Full Title: Affordable and Reliable: Creating Competitive Electricity Markets to Deliver Consumers Affordable, Reliable, and Low-Emission Electricity
Author(s): Wayne Winegarden
Publisher(s): Pacific Research Institute (PRI)
Publication Date: September 29, 2021
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Electricity regulations should ensure customers have access to affordable and reliable electricity, while generating the lowest feasible emissions. These goals are generally uncontroversial. The controversy arises with respect to how these goals can be achieved.
The outdated belief is that monopolies should generate, transmit, and distribute electricity to retail customers, which is the traditional market structure for the delivery of electricity. Monopolies are rightly viewed as harmful to consumers. But, proponents of this model claim that the electricity market is different, and the traditional structure is necessary because utilities are natural monopolies. A natural monopoly arises when there are exceptionally large fixed-costs to start a business and then the costs to produce additional goods and services continually decline as the business gets larger – the larger the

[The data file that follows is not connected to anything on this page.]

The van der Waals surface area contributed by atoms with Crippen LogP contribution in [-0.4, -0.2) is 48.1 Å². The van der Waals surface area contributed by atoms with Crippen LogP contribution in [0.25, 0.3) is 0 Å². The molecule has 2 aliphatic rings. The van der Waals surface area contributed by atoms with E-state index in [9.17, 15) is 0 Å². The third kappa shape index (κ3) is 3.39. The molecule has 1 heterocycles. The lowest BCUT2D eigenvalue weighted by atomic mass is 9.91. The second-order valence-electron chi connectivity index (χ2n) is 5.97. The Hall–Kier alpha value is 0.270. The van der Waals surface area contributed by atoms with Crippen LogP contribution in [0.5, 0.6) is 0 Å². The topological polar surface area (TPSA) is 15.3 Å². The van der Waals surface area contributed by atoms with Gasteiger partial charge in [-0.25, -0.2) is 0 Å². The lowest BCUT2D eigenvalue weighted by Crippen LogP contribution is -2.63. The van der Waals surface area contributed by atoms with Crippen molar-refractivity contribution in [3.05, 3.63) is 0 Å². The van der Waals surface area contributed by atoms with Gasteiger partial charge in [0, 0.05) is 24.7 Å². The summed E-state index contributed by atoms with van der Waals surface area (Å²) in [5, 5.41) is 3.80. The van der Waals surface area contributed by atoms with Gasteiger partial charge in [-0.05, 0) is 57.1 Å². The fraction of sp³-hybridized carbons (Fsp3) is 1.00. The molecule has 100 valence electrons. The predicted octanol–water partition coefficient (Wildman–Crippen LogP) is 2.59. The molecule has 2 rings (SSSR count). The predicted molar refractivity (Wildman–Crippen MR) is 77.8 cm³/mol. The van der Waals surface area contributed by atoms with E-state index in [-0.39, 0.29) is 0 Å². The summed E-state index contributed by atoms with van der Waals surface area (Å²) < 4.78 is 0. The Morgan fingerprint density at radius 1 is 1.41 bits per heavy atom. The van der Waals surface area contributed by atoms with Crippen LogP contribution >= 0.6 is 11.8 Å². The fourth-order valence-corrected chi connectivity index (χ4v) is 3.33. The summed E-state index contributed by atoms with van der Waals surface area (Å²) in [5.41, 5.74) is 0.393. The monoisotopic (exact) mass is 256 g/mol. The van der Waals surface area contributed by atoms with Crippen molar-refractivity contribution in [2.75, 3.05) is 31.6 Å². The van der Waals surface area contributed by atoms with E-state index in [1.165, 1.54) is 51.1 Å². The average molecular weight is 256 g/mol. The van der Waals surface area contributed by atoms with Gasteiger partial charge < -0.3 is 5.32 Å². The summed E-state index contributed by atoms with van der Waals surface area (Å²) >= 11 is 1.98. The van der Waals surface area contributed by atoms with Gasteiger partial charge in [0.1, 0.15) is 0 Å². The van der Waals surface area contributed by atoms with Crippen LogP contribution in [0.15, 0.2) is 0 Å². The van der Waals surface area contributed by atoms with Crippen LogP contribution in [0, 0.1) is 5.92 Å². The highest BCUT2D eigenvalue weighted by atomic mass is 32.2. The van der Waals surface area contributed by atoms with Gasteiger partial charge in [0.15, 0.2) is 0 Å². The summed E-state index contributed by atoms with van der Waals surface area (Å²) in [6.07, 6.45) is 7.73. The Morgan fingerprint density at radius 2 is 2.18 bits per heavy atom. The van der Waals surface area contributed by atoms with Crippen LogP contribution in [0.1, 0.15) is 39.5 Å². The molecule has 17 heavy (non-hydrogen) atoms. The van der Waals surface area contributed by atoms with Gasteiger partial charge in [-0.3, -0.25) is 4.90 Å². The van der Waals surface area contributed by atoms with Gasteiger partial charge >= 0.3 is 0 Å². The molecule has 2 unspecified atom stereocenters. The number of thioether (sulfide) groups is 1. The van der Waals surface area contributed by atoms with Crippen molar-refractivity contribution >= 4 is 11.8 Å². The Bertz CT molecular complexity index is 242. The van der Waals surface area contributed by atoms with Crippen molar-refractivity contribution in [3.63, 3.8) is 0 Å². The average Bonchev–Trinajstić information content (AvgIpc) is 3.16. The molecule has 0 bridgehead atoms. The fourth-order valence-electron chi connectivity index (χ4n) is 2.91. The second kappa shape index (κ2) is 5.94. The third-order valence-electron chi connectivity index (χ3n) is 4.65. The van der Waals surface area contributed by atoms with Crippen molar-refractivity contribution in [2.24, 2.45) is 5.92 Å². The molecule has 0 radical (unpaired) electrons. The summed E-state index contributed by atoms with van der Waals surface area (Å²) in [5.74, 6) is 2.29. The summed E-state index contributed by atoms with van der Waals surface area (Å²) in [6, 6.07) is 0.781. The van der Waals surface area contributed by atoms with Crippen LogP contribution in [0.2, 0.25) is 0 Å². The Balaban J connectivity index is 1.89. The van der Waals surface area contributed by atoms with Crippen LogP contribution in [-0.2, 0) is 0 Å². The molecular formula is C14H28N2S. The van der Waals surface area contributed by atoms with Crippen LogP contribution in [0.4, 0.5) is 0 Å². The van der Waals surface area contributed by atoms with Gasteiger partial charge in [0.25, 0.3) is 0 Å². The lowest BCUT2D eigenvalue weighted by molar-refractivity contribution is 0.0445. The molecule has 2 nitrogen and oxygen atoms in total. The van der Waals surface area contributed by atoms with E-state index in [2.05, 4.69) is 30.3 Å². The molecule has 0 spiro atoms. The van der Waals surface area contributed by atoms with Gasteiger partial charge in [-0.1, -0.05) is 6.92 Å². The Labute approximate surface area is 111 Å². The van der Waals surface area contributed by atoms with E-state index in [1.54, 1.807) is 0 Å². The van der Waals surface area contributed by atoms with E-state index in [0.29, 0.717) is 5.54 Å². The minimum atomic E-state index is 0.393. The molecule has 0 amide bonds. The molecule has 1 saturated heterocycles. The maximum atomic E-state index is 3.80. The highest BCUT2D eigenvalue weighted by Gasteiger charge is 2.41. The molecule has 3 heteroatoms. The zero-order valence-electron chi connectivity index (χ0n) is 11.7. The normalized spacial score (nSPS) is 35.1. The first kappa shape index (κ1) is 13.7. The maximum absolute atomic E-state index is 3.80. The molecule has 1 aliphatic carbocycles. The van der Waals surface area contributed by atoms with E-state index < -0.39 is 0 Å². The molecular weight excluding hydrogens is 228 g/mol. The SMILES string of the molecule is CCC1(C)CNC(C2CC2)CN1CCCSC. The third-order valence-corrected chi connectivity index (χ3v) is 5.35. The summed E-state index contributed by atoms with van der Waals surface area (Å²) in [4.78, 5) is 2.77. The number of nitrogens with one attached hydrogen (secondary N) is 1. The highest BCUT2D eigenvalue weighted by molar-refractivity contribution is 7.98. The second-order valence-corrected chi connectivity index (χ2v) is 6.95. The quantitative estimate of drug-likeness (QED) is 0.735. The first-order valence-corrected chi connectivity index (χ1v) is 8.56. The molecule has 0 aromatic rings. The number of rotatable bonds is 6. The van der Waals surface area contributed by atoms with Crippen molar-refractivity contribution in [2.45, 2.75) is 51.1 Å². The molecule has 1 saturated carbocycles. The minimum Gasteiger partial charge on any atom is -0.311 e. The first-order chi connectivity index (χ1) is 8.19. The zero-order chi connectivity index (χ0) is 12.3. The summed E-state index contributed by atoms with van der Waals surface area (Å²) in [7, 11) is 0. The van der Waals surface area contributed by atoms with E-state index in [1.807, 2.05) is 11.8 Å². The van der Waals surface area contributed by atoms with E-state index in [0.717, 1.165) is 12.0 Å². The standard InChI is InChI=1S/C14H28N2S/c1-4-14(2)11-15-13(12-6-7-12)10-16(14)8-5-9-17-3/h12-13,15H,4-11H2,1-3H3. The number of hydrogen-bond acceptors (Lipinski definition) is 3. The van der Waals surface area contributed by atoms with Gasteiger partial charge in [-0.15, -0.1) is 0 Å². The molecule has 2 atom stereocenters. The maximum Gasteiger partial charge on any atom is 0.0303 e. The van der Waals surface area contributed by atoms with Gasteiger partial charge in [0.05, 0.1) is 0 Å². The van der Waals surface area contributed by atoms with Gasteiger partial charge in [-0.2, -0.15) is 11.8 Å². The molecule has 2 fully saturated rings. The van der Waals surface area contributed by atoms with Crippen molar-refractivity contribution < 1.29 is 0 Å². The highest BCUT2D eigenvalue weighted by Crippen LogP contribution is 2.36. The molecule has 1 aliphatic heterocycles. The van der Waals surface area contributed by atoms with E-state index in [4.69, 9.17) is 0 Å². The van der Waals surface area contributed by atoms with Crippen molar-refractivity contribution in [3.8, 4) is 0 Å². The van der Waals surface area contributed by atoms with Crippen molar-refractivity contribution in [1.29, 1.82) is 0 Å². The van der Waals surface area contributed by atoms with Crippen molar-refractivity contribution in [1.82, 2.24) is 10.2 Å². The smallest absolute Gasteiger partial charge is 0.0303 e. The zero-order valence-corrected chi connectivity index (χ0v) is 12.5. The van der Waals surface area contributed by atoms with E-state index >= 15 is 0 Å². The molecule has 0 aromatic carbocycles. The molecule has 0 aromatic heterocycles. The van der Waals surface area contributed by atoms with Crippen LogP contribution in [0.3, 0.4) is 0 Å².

business gets, the cheaper its costs of production become.
Monopoly producers operate without the fiscal discipline and positive consumer incentives created by robust competitive markets. The incentive to innovate or learn from mistakes is blunted because neither the government nor the utility suffer the consequences from making incorrect decisions. Ratepayers do. Due to such flaws, there is a growing realization that an actual competitive environment for the generation and retail delivery of electricity is necessary to improve service and affordability.